Organisations 'need to tackle cultural and financial barriers to paternity leave'

Cultural and financial barriers mean just 10% of new fathers and only 2% of managers take more than two weeks of paternity leave, according to the Institute of Leadership and Management. 

Cultural and financial barriers mean just 10% of new fathers and only 2% of managers take more than two weeks of paternity leave, according to the Institute of Leadership and Management. 

The ILM says the low take-up of paternity leave suggests that organisations are culturally less accepting of a father’s rights to take paternity leave than mothers' right to take maternity leave. Currently employers are seen to be more supportive of mothers taking up to a year’s maternity leave (63% supportive) than they are of fathers taking just two weeks paternity leave (58% supportive).

It says managers feel a dual pressure to return to work, both for financial reasons, as they are likely to be earning more than their non-managerial counterparts, and because of the expectations of their employer or peers.

Just nine per cent of new fathers receive full pay for longer than two weeks when on paternity leave, while 70% of new mothers receive full pay between one and 38 weeks. The ILM says the ‘paternity pay gap’ not only creates practical financial barriers to shared parental leave, it also projects a cultural expectation that women will be the only ones taking extended periods away from the workplace, "which may halt their career progression, stopping the flow of female talent within organisations".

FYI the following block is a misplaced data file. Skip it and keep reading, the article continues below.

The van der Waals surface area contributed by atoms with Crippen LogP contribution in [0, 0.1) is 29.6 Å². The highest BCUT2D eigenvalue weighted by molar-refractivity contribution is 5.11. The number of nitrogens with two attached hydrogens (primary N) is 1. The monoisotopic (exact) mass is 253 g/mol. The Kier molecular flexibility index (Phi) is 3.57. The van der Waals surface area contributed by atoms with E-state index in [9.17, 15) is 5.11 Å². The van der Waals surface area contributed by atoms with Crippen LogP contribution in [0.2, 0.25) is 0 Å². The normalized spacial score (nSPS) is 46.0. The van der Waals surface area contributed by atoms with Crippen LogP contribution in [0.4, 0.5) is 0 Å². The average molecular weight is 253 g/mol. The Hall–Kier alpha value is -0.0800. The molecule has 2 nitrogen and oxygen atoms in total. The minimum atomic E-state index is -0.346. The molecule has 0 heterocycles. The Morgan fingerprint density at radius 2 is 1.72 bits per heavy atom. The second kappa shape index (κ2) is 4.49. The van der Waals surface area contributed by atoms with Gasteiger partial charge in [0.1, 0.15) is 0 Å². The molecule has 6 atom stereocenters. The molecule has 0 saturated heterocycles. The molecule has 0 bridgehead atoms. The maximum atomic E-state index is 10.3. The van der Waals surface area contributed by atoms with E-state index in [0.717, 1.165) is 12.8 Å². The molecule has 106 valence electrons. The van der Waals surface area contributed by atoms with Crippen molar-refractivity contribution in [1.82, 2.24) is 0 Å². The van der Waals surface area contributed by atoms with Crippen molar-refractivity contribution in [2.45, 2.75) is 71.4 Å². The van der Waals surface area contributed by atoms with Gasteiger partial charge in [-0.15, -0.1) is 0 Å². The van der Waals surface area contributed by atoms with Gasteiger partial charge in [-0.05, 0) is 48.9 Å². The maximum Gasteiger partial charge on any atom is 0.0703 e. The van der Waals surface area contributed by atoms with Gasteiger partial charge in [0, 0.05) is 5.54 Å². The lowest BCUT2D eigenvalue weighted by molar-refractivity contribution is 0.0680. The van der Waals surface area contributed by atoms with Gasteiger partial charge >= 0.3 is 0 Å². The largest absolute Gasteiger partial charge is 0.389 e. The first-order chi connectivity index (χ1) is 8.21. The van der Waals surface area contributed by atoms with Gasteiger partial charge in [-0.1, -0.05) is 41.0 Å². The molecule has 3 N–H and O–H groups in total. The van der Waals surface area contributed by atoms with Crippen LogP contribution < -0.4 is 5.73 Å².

Almost half (46%) of the employees surveyed by the ILM and 58% of managers said that parental leave was somewhat disruptive for their organisations. Three quarters of managers (72%) felt parental leave affected the efficiency and productivity of their teams. 

Leave was most disruptive when the absence was covered internally, which most employers opt to do (by sharing the workload across the team or department or by using an internal member of staff to cover the role).

The research showed that generally both managers and non-managers are supportive of all forms of parental leave, including the proposed introduction of shared leave.

Managers in small organisations were shown to be more concerned about parental leave, and felt their employer was slightly less supportive of new shared parental leave proposals than those working in larger organisations.

The ILM says perceived cultural barriers are likely to impede the uptake of the new shared leave proposals and that these are already impacting on the uptake of paternity leave.

The ILM says: "Despite changes to legislation on parental leave, there remains an ingrained expectation in many organisations that mothers will take on primary childcare in the first year of a child’s life.

"While the introduction of shared leave will clearly pose significant practical challenges for managers and employers, it has the potential to be an important driver of gender diversity. If organisations are serious about realising the benefits of a diverse senior team, and meeting impending Government targets for more gender balanced boards, the introduction of shared leave is a crucial step towards achieving equality in the workplace and enabling more women to progress into senior roles."





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